Software runs on data and data is often regarded as the new oil. So it makes sense to put data as close to where it is being processed as possible, in order to reduce latency for performance-hungry processing tasks.
Some architectures call for big chunks of memory-like storage located near the compute function, while, conversely, in some cases, it makes more sense to move the compute nearer to the bulk storage.
In this series of articles we explore the architectural decisions driving modern data processing.
Enter… computational storage
The Storage Network Industry Association (SNIA) defines computational storage as follows:
“Computational storage is defined as architectures that provide Computational Storage Functions (CSF) coupled to storage, offloading host processing or reducing data movement. These architectures enable improvements in application performance and/or infrastructure efficiency through the integration of compute resources (outside of the traditional compute & memory architecture) either directly with storage or between the host and the storage. The goal of these architectures is to enable parallel computation and/or to alleviate constraints on existing compute, memory, storage and I/O.”
TechTarget reminds us that what is really unique about computational storage devices is the inclusion of one or more multi-core processors. These processors can be used to perform many functions, from indexing data as it enters the storage device to searching the contents for specific entries to providing support for Artificial Intelligence (AI).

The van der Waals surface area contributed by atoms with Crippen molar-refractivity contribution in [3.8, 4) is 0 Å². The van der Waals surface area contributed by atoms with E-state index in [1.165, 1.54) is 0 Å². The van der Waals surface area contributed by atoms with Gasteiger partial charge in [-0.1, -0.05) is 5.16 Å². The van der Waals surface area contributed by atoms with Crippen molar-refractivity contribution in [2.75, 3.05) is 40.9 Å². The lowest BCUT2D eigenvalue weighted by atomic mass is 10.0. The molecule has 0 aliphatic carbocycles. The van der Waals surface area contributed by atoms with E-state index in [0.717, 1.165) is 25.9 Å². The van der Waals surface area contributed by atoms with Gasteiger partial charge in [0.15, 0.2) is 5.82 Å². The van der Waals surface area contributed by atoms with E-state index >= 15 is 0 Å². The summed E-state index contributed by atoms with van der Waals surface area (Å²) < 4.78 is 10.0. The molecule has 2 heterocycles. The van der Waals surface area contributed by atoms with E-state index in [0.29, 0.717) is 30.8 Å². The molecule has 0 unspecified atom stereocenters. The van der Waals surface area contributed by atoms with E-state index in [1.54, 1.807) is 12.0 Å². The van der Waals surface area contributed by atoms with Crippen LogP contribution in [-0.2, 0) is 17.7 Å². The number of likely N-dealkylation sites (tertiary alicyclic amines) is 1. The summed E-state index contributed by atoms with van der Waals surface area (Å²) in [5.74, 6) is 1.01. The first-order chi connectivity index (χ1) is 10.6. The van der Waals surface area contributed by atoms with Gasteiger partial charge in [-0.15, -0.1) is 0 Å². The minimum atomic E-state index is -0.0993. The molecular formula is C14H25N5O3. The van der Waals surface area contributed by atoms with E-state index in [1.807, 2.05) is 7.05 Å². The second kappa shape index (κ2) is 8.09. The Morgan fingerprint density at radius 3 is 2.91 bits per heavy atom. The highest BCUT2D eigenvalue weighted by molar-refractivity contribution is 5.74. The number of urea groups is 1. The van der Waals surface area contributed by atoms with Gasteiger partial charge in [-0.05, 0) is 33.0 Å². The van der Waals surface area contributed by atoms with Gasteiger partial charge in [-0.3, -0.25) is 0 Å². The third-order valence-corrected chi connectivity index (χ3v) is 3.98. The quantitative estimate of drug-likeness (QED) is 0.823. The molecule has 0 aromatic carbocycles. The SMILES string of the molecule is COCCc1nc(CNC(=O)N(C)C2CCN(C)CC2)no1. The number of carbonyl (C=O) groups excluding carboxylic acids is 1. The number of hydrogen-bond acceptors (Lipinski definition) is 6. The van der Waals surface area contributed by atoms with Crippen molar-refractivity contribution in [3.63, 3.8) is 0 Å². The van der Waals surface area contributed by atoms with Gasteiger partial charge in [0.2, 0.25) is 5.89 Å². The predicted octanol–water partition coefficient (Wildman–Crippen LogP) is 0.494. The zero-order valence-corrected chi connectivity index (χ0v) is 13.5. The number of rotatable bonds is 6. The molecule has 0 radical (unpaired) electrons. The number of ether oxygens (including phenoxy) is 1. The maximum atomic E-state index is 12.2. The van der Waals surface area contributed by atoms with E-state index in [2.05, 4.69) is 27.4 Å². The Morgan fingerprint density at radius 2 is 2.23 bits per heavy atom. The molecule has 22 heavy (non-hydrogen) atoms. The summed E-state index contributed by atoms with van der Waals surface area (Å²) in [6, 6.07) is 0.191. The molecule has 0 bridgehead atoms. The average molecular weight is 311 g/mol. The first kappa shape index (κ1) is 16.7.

Areas for discussion
Computational storage enables a software and hardware system to offload and alleviate constraints on existing compute, memory and storage — so given this truth, how should software engineers identify, target and architect specific elements of the total processing workload to reside closer to computational storage functions?
In other words (to the above), how do we make the computational storage cut?
How much refactoring does it take to bring about a successful computational storage deployment and, crucially, how much tougher is that operation when the DevOps team in question is faced with a particularly archaic older legacy system?
If we agree that computational storage reduces Input/Output (I/O) bottlenecks and opens the door to greater data processing speed for certain applications, then is it only real-time apps and data services that really benefit, or are there other definite beneficiaries of this lack of latency?
With computational storage, we know that data is processed at the storage device level to reduce movement between the storage plane and the compute plane, to what degree does this approach directly enable Internet of Things (IoT) applications where we need to put as much total power as we can out on the edge?
In terms of nomenclature, computational storage is a storage subsystem, so there will be a requirement (at some point or other) to network all storage resources to gain a holistic view of system health… how is it that this administrative responsibility doesn’t ultimately create more work?
What is the computational storage payoff? As Computer Weekly has reported, research by the University of California Irvine and NGD Systems suggests that eight- or nine-fold performance gains and energy savings are possible, with most systems offering at least a 2.2x improvement… so how big is the real (or good) is the computational storage payoff?